Women Face Delays in Heart Attack Care: Study
Researchers found female patients under 55 waiting longer than males for ECGs, clot-busting drugs
WebMD News Archive
By Robert Preidt
MONDAY, March 17, 2014 (HealthDay News) -- Among young and middle-aged adults, men tend to receive faster hospital care than women for heart attacks and chest pains, a new study finds.
Anxiety appeared to be a key factor -- women who appeared anxious upon admittance to the hospital tended to have delays in crucial care, the study authors found.
"Patients with anxiety who present to the emergency department with noncardiac chest pain tend to be women, and the prevalence of [heart attack or chest pains] is lower among young women than among young men," the Canadian researchers said. "These findings suggest that [emergency-room staff] might initially dismiss a cardiac event among young women with anxiety."
One heart expert wasn't surprised by the findings.
"It has been shown in multiple trials that there are gender differences in the treatment of heart disease between men and women entering a hospital," said Dr. Suzanne Steinbaum, director of women and heart disease at Lenox Hill Hospital in New York City.
"In younger adults, ages 18 to 55, this reality has also shown to be true," she said. "When women enter a hospital, it is critical that this bias is eradicated."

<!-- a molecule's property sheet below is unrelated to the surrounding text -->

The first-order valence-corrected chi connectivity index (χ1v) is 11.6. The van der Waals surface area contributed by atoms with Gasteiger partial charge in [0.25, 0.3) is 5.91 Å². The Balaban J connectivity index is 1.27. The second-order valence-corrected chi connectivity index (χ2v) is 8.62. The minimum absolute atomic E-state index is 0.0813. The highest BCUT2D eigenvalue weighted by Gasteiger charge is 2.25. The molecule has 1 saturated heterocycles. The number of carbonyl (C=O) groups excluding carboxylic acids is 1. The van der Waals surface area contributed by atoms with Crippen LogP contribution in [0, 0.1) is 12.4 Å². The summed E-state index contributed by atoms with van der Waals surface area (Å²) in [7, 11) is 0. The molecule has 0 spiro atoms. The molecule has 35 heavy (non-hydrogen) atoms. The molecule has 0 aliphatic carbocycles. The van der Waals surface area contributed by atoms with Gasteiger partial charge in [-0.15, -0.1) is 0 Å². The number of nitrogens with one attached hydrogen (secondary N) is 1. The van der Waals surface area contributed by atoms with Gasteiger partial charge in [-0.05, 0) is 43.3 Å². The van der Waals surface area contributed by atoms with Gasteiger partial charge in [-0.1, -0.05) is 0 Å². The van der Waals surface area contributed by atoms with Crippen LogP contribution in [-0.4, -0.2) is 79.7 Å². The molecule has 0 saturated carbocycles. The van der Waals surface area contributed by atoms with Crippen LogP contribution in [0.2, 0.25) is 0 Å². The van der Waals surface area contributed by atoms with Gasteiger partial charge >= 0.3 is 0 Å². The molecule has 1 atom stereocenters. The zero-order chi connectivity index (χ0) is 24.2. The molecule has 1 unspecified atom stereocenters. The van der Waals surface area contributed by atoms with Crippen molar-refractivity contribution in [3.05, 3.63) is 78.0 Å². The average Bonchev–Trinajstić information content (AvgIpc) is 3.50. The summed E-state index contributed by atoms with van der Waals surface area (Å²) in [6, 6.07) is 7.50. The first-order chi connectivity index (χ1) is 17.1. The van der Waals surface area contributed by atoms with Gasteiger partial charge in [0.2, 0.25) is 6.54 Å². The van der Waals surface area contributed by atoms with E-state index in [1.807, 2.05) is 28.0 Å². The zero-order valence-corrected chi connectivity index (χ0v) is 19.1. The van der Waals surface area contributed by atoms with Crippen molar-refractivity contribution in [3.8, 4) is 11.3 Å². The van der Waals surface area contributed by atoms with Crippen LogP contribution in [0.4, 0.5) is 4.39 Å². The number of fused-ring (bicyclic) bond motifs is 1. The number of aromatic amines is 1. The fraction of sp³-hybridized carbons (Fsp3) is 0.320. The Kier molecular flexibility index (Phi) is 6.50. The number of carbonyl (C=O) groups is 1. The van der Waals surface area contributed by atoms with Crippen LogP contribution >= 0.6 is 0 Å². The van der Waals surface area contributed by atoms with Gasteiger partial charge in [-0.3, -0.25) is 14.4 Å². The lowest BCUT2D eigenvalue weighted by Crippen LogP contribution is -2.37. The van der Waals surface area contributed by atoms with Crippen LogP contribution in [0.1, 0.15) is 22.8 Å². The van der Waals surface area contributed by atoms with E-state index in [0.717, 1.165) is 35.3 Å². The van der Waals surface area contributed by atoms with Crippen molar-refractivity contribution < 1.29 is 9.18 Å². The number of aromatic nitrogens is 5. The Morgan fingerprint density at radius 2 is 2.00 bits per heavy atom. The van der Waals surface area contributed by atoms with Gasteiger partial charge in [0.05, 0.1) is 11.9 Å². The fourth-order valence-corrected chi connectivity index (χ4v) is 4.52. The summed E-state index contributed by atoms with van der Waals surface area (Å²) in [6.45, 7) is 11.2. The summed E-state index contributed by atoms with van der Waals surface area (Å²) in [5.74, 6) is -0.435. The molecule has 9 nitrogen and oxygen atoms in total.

In the study, researchers looked at more than 1,100 adults aged 55 or younger treated for heart attack or chest pains -- also called angina -- at 24 hospitals in Canada, one in the United States and one in Switzerland. The median ages of the patients were 50 for women and 49 for men.
After arriving at the hospital, men underwent electrocardiograms (ECGs) within 15 minutes and clot-dissolving therapy within 21 minutes, compared with 28 minutes and 36 minutes, respectively, for women, the researchers said in the March 17 issue of the Canadian Medical Association Journal.
"Anxiety was associated with failure to meet the 10-minute benchmark for ECG in women but not in men," said the researchers, led by Dr. Louise Pilote, a professor of medicine at McGill University in Montreal.
Digging deeper, the researchers found that patients with multiple heart attack risk factors and those with heart attack symptoms that were considered outside the norm also faced delays in care.